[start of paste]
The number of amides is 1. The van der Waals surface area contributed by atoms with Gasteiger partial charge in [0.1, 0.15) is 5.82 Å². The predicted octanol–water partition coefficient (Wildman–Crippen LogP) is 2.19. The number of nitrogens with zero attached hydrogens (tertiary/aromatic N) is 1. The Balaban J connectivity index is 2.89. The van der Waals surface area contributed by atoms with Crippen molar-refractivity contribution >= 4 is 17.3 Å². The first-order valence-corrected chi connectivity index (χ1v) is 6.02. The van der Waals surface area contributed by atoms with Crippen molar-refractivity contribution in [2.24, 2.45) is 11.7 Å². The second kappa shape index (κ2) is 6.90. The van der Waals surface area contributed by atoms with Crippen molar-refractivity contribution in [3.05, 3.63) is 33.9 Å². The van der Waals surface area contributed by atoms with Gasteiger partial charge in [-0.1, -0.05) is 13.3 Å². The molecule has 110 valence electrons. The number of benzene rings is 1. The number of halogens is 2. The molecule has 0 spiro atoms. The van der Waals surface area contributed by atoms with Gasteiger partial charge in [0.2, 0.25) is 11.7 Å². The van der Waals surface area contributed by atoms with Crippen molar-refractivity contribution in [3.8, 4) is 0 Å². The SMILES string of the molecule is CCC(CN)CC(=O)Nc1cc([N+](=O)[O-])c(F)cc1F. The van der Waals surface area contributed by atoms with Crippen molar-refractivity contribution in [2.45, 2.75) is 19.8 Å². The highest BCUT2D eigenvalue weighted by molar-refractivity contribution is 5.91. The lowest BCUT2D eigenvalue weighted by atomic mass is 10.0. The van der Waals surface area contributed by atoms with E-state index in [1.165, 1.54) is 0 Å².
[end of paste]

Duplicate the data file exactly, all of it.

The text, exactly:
The number of amides is 1. The van der Waals surface area contributed by atoms with Gasteiger partial charge in [0.1, 0.15) is 5.82 Å². The predicted octanol–water partition coefficient (Wildman–Crippen LogP) is 2.19. The number of nitrogens with zero attached hydrogens (tertiary/aromatic N) is 1. The Balaban J connectivity index is 2.89. The van der Waals surface area contributed by atoms with Crippen molar-refractivity contribution >= 4 is 17.3 Å². The first-order valence-corrected chi connectivity index (χ1v) is 6.02. The van der Waals surface area contributed by atoms with Crippen molar-refractivity contribution in [2.24, 2.45) is 11.7 Å². The second kappa shape index (κ2) is 6.90. The van der Waals surface area contributed by atoms with Crippen molar-refractivity contribution in [3.05, 3.63) is 33.9 Å². The van der Waals surface area contributed by atoms with Gasteiger partial charge in [-0.1, -0.05) is 13.3 Å². The molecule has 110 valence electrons. The number of benzene rings is 1. The number of halogens is 2. The molecule has 0 spiro atoms. The van der Waals surface area contributed by atoms with Gasteiger partial charge in [0.2, 0.25) is 11.7 Å². The van der Waals surface area contributed by atoms with Crippen molar-refractivity contribution in [3.8, 4) is 0 Å². The SMILES string of the molecule is CCC(CN)CC(=O)Nc1cc([N+](=O)[O-])c(F)cc1F. The van der Waals surface area contributed by atoms with Crippen molar-refractivity contribution in [2.45, 2.75) is 19.8 Å². The highest BCUT2D eigenvalue weighted by molar-refractivity contribution is 5.91. The lowest BCUT2D eigenvalue weighted by atomic mass is 10.0. The van der Waals surface area contributed by atoms with E-state index in [1.165, 1.54) is 0 Å².